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 © 2012 AID AFRICA  UK Registered Charity Number 1116336

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Our milk programme continues to develop....     
Eventually, earlier this year several saanen goats (high milk producers) arrived on site from South Africa after much confusion and delays in transport and quarantine. They were in poor condition, but have recovered well and are now forming the foundation of a higher-yielding herd.

And we need the increase in milk—malnutrition among infants is soaring. Our milk is distributed freely at various locations in the remote areas, to orphaned and AIDS-affected babies, and those whose mothers are too malnourished to effectively breast-feed. So we’re urgently cranking up our goat food production to raise milk yield to meet the ever increasing need for quality nutrition.
In April we made an unannounced visit to the routine “Milk Drop” in Bwanali Village. As we arrived mums with their babies sang and danced in enthusiastic welcome. These children had only been on the programme for a few months, so it was encouraging to see the obvious improvement in their health and weight.
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Sargeant,
our new saanen stud
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One of our greatest joys during our time in Malawi was a visit of a beautiful little girl—Happiness the first baby to ever receive goats’ milk from OHP.  Back in 2007, Happiness lost her mother.  She was just a month old, and in the care of her grandmother who was unable to feed her. On the very day we managed to get our first half-cup of clean milk from our goats we heard about their situation and sent milk to them - the beginning of our Milk Programme.  This became the daily routine, and Happiness not only survived—she thrived!  We lost touch, so it was wonderful to meet her again, bright, beautiful and full of life. Often, the trials and tribulations of dairy goat management in the bush are exasperating, but the goats are worth their weight in gold when it comes to saving ultra-vulnerable babies!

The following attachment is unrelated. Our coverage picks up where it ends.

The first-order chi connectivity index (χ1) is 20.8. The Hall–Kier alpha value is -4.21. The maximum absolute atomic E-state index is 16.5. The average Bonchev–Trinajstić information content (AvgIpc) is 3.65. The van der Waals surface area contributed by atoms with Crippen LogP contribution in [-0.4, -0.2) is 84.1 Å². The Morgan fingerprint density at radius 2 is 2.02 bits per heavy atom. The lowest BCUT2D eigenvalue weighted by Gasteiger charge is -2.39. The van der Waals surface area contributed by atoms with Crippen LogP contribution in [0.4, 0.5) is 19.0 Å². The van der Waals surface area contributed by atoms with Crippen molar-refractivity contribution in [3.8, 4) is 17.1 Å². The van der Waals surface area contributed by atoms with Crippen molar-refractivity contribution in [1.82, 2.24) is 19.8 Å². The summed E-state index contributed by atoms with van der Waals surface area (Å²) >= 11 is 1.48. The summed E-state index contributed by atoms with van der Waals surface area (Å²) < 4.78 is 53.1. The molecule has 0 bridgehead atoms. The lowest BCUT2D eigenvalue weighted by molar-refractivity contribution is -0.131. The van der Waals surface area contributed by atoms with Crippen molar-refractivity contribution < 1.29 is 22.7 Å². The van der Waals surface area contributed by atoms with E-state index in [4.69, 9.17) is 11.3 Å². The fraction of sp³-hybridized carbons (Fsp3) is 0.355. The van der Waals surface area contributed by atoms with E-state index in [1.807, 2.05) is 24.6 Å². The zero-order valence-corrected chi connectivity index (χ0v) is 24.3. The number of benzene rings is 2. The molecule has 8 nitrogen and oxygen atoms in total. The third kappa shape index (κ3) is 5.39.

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Veterinary Care - This is a major concern—our goat care is probably the best in the country, judging by what else we’ve seen, but veterinary support is almost non-existent. Our local Gov Agri Advisor helps as best he can, but has little expertise, and no medical equipment or drugs. We were stunned to hear that there isn’t even an adequate vet laboratory in the country, and so any serious samples taken would be forwarded to South Africa or Zimbabwe for analysis. We—and the whole area—need a Veterinary Centre!  
Any vets out there who would like to help us???
Milk Programme
Summer, 2012
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This is page 2 of summer update 2012